There are doubtless other pathological conditions, both personal and social, both physiological and psychological, that can be traced to the suppression of the spirit, or what I think of as a divinely inspired life force.4 Yet the picture is not quite so bleak when one considers cultural developments in an age of globalization that are at once disturbing and hopeful for the highest hope. Despite Locke’s attempt to make religion invisible its growth within the public sphere has continued unabated over the last one hundred years. Mosques, churches, temples, synagogues, speckle the urban landscape. In an increasingly multicultural environment pluralist sensibilities, by which I mean the capacity to understand oneself and others from another position, proliferate.5 Locke’s thesis about religion being a source of violence is self-evidently, but nevertheless empirically and verifiably, false. But the deeper question is how to foster dialogue, and thereby make room for moral development, amongst those who have been harmed. In this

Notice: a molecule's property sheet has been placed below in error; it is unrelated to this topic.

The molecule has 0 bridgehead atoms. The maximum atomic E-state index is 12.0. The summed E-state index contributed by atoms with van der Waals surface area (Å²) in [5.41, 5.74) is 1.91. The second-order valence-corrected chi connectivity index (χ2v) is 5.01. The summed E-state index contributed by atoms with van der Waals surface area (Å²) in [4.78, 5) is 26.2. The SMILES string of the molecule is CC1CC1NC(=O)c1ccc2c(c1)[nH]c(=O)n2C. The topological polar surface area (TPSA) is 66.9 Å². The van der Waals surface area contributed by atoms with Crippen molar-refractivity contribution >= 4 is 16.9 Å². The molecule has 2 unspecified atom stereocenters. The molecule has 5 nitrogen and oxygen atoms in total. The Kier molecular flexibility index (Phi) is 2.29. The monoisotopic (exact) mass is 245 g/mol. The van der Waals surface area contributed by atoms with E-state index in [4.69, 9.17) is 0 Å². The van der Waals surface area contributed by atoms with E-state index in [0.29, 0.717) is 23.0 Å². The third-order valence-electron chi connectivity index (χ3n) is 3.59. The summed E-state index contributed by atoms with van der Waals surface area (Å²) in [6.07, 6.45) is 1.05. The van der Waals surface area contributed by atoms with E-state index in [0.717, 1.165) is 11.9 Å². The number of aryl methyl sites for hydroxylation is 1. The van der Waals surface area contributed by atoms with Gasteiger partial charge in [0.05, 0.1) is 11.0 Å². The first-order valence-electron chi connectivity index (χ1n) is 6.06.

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instance, there are two alternatives to consider – redemption through an act of human will, exemplified by Zarathustra, and through faith, exemplified by Christians.